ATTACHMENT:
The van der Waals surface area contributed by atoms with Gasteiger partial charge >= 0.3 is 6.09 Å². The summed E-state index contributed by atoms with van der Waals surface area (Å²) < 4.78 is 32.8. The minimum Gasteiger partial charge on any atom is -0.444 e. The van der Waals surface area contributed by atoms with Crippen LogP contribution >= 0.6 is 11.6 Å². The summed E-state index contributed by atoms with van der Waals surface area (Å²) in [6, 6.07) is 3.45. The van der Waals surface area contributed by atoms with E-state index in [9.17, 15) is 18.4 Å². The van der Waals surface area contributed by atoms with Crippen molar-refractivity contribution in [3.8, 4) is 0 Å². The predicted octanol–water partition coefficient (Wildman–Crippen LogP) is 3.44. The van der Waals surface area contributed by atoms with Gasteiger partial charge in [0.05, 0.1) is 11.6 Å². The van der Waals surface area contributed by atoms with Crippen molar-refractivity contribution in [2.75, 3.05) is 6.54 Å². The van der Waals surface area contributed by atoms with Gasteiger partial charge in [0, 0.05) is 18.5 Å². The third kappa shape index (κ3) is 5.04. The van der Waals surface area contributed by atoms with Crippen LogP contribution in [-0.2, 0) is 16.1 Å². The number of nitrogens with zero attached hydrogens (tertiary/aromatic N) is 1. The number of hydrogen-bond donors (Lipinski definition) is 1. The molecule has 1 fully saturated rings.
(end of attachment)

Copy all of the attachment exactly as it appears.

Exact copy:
The van der Waals surface area contributed by atoms with Gasteiger partial charge >= 0.3 is 6.09 Å². The summed E-state index contributed by atoms with van der Waals surface area (Å²) < 4.78 is 32.8. The minimum Gasteiger partial charge on any atom is -0.444 e. The van der Waals surface area contributed by atoms with Crippen LogP contribution >= 0.6 is 11.6 Å². The summed E-state index contributed by atoms with van der Waals surface area (Å²) in [6, 6.07) is 3.45. The van der Waals surface area contributed by atoms with E-state index in [9.17, 15) is 18.4 Å². The van der Waals surface area contributed by atoms with Crippen molar-refractivity contribution in [3.8, 4) is 0 Å². The predicted octanol–water partition coefficient (Wildman–Crippen LogP) is 3.44. The van der Waals surface area contributed by atoms with Gasteiger partial charge in [0.05, 0.1) is 11.6 Å². The van der Waals surface area contributed by atoms with Crippen molar-refractivity contribution in [2.75, 3.05) is 6.54 Å². The van der Waals surface area contributed by atoms with Gasteiger partial charge in [0, 0.05) is 18.5 Å². The third kappa shape index (κ3) is 5.04. The van der Waals surface area contributed by atoms with Crippen LogP contribution in [-0.2, 0) is 16.1 Å². The number of nitrogens with zero attached hydrogens (tertiary/aromatic N) is 1. The number of hydrogen-bond donors (Lipinski definition) is 1. The molecule has 1 fully saturated rings.